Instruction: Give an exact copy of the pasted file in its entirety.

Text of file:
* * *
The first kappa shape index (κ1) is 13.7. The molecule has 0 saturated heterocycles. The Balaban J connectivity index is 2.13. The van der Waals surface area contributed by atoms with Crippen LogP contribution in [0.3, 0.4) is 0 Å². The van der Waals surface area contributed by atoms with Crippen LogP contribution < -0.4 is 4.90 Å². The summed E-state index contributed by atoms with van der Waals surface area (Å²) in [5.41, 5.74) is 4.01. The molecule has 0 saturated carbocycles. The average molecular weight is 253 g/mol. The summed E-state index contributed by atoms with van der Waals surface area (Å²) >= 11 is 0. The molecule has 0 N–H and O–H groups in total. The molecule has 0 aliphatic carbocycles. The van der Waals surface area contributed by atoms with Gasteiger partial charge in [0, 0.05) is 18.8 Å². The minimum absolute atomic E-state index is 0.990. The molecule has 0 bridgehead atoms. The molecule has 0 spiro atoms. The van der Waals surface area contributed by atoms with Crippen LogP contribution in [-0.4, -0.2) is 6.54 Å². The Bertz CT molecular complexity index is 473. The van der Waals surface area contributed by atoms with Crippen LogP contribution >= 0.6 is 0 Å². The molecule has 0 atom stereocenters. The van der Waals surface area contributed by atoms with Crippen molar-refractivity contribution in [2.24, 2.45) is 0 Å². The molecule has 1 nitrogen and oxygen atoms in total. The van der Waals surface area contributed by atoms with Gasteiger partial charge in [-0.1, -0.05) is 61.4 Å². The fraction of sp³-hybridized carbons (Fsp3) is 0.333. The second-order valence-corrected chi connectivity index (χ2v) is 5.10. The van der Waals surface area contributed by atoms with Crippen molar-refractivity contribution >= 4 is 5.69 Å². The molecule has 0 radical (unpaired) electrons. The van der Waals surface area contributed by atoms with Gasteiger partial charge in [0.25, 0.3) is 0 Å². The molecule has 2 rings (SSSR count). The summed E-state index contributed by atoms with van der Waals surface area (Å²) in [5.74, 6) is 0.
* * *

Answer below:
The first kappa shape index (κ1) is 13.7. The molecule has 0 saturated heterocycles. The Balaban J connectivity index is 2.13. The van der Waals surface area contributed by atoms with Crippen LogP contribution in [0.3, 0.4) is 0 Å². The van der Waals surface area contributed by atoms with Crippen LogP contribution < -0.4 is 4.90 Å². The summed E-state index contributed by atoms with van der Waals surface area (Å²) in [5.41, 5.74) is 4.01. The molecule has 0 saturated carbocycles. The average molecular weight is 253 g/mol. The summed E-state index contributed by atoms with van der Waals surface area (Å²) >= 11 is 0. The molecule has 0 N–H and O–H groups in total. The molecule has 0 aliphatic carbocycles. The van der Waals surface area contributed by atoms with Gasteiger partial charge in [0, 0.05) is 18.8 Å². The minimum absolute atomic E-state index is 0.990. The molecule has 0 bridgehead atoms. The molecule has 0 spiro atoms. The van der Waals surface area contributed by atoms with Crippen LogP contribution in [-0.4, -0.2) is 6.54 Å². The Bertz CT molecular complexity index is 473. The van der Waals surface area contributed by atoms with Crippen LogP contribution >= 0.6 is 0 Å². The molecule has 0 atom stereocenters. The van der Waals surface area contributed by atoms with Crippen molar-refractivity contribution in [2.24, 2.45) is 0 Å². The molecule has 1 nitrogen and oxygen atoms in total. The van der Waals surface area contributed by atoms with Gasteiger partial charge in [-0.1, -0.05) is 61.4 Å². The fraction of sp³-hybridized carbons (Fsp3) is 0.333. The second-order valence-corrected chi connectivity index (χ2v) is 5.10. The van der Waals surface area contributed by atoms with Crippen molar-refractivity contribution >= 4 is 5.69 Å². The molecule has 0 radical (unpaired) electrons. The van der Waals surface area contributed by atoms with Gasteiger partial charge in [0.25, 0.3) is 0 Å². The molecule has 2 rings (SSSR count). The summed E-state index contributed by atoms with van der Waals surface area (Å²) in [5.74, 6) is 0.